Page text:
Yoruba Sericulture, contd.: The Akinkoye Collections (Male & Female) – Tola Adenle


Please note that to get old Yoruba silk clothes these days, one would need to search far and wide and, possibly on the web! 

Another fact that needs being stated here for the benefit of non-Nigerians:  ALL CLOTHES that are called aso oke ARE HAND-WOVEN, not factory-produced. 

Families in Yorubaland generally pass on the clothes of fathers to the oldest male children as has been pointed out in other essays on this category on the blog.  They generally do not sell what they have.  It therefore means that men who have those old silk outfits either inherited them from parents, old relatives or purchased them quite a while back, at least not less than fifty years.

The Akinkoye Collection is very unique and very impressive even for someone in her seventh decade of life as I had never seen so many old clothes in one household.

The interesting thing about the Collections is that both the husband and wife, Dr. Olu & Mrs. Motolani (Tola to most),  wear the clothes very actively which was how I became aware and got fascinated; we attend the same church.  While many who know me rave about my love of aso oke for Sunday services, Tola is several cuts above that.  My  personal collection contains a few old ones while I hardly see Tola wearing any modern aso oke.

Perhaps the most impressive thing – and a very heartening report about the Akinkoye Collection is the fact that the clothes are so well kept that they appear as if kept at a museum when we went to photograph them early April.  They wear the clothes, and not only have them cleaned but the clothes are taken to Yoruba Oloolu.  These are men trained in the art of restoring the luster and feel of aso oke
through a technique that involves blowing a spray of water and then actually BEATING them with a special heavy piece of wood.

In fact, when I sent a single agbada picture after restoration to Tao, the reader who suggested I do some more work on the clothes, he wondered in an email if wax had been applied!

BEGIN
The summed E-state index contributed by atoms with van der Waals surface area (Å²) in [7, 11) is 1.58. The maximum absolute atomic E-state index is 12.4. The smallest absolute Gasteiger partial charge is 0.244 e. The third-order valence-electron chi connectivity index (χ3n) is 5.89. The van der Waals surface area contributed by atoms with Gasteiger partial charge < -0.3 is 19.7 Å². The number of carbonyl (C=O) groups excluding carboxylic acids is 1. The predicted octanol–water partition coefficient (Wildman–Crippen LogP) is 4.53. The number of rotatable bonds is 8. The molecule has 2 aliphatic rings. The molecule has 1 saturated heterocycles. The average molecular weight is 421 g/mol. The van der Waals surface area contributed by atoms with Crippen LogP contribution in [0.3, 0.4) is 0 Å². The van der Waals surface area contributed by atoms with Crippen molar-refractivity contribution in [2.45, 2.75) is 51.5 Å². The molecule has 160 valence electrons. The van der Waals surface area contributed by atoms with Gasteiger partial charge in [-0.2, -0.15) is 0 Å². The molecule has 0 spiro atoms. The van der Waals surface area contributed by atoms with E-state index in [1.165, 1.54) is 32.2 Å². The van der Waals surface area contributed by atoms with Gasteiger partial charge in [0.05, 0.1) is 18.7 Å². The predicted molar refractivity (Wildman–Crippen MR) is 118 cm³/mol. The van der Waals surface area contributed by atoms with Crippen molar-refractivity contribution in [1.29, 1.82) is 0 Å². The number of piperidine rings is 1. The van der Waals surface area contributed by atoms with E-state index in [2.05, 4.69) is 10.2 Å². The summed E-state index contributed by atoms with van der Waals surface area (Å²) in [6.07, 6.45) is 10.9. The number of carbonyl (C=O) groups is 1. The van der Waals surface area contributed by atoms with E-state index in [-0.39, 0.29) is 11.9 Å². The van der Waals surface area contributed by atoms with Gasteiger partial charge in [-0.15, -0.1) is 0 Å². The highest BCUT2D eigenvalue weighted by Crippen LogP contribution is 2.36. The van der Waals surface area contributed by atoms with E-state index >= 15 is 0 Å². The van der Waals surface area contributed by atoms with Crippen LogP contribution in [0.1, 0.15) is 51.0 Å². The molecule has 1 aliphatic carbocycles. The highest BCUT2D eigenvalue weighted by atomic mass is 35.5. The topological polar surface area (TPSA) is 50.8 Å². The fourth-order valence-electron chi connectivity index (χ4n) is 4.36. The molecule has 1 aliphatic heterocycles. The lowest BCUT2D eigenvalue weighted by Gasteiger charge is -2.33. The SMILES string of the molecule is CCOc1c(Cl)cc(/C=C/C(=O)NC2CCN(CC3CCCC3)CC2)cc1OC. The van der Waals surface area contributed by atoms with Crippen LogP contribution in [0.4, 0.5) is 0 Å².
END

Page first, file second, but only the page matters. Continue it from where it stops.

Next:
Some of the silk items – not all are silk but ALL the male complete outfits are –  are already so fragile that care need be taken that they are not lost to wear and tear as well as ravages of time.  This is more pronounced for the female iborun and the male osolo – shawls.


Here, again, are some words for different pieces of male clothes:

Agbada                                       Men’s big wear – gown-ish – under which a smaller agbada- style outfit called gbariye is worn.

Sokoto                                        Men’s trouser – usually much bigger than narrow Western trouser and can be cinched – sort of – at the waist with draw strings.

Gbariye                                     The third-piece for men’s complete formal wear.  Except for etu, the three pieces are made of same cloth; etu takewhite s gbariye

Fila                                             The cap which comes in different styles.  Those will be taken up at a later day.

Osolo [Ondo]                            Alaari shawl for men which they throw on top of the agbada.  The men are always quite a sight when seen in groups wearing this!


The Female Clothes

I couldn’t come up with ideas on how to display these magnificent pieces unless I wore them – taking my own buba along – and then ruin them!  They were brought out from storage, all neatly cleaned and with general dosage of Oloolu work.

‘Lu’ means to ‘beat’ in Yoruba which is what the men – yeah, it is a male job – actually do, hence the name Oloolu:  a person who ‘beats’.  The expanded word would be eni ti o nlu aso,  aso, of course, is cloth, clothes, clothing.  In Yoruba, a word can mean several things depending on inflection.

I decided to arrange them on a sofa which was the same place for one of the Agbada Etu.

Please note that some of the pieces on the sofa were woven from cotton while a few were woven in silk.


Here is the SANYAN ensemble that Tola wore at Easter which made me decide to request a picture session of as many as possible from her collection of classic aso oke.  I did not know that Dr. Akinkoye would also oblige me with having photographs of his magnificent pieces taken.  This Ondo [Egin] Sanyan’s weave is very different from the usual ones outside the area.  Check the more common weave at:


It shows a lot of creativity on the part of the man who laid out the threads: bold and thinner magenta rimmed by tan and cream, shades of which are visible not only on the iro and gele but also on the different patterned buba.